A SOAS Law student has given a powerful testimony at a UN session on human rights in Eritrea.
Vanessa Tsehaye, who attended the UN Human Rights Council Regular Session on 11 March 2019, spoke about the lack of political reform in Eritrea and the unjust treatment of dissidents who have publically demanded regime change.
#HRC40 Next starts dialogue on #HumanRights situation in #Eritrea with: @UNHumanRights Kate Gilmore Deputy HC; Daniela Kravetz SR on Eritrea Amb. Gerahtu Tesfamichael @Eritrea_UN Geneva; @vanessatsehaye Founder @onedayseyoum; Daniel Eyasu National Union of Eritrean Youth&Students pic.twitter.com/GHbyVwgz2a
— HRC SECRETARIAT (@UN_HRC) March 11, 2019
Among these is Tsehaye’s uncle, Seyoum Tsehaye, a journalist and photographer who has been imprisoned without trial since 2001.
Having fought for Eritrean independence and finally seen this come to fruition in 1991, Seyoum Tsehaye had expected democracy to follow. However, unhappy with the post-war regime, Tsehaye was among several other journalists who spoke out publically to demand change. For this, he was sent to prison, where he still remains without trial or hope of release.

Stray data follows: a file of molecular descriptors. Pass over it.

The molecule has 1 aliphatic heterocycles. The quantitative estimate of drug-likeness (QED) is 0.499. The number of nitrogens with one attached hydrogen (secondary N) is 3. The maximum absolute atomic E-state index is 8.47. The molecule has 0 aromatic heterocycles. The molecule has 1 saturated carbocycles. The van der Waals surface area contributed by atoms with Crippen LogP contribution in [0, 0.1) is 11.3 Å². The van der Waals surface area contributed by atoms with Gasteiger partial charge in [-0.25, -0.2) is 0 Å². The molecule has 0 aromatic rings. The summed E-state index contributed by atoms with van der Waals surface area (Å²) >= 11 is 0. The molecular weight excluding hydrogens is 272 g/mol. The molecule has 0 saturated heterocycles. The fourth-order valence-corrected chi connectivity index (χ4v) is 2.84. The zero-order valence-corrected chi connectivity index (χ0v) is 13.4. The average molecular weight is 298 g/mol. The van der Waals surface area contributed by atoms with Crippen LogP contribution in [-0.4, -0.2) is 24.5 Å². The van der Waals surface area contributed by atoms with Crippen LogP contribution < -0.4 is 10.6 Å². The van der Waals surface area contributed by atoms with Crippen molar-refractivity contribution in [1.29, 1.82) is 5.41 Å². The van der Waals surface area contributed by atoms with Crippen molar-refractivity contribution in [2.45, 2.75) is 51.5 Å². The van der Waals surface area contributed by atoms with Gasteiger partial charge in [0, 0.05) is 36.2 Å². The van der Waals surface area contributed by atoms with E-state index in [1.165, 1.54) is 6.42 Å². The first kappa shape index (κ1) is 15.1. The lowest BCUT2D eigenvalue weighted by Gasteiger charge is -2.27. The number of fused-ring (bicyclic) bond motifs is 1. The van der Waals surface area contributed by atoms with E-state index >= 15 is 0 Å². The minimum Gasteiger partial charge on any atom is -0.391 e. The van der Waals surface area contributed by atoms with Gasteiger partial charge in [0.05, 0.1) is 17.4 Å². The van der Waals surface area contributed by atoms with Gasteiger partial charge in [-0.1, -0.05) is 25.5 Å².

Vanessa Tsehaye told the council the story of her uncle, who had hope in a new State and government. However, in 2019, Eritrea’s constitution has still not been implemented and their parliament has not convened since 2002.
In a moving testimony, she addressed the council:
So I am wondering, what does it take for hope to die?
When the human cost of the Eritreans’ regime rule has been so high, and they have shown no signs of improvement, what makes so many people and governments around the world remain hopeful?
What we have been seeing from the European Union, from their individual member states, from the United States, from Ethiopia, Somalia, Kenya and many other countries, is not hope, it cannot be.
Because hope cannot exist in a vacuum. Hope needs at the very least evidence of intent to exist and evidence of progress to persist. Hope has an expiration date and in the Eritrean regime’s case, it is long overdue.
Tsehaye went on to urge the council to consider the ‘hurt test’, a technique she learned from her favourite Law professor, when considering how to proceed with Eritrea: ‘If I do this, who will be hurt?’ From the imprisoned individuals and their families, to those facing indefinite national service, Tsehaye asked the Council to consider the impact of their continued support of the Eritrean regime on its people.
Watch Tseyahe’s speech at the UN in full below.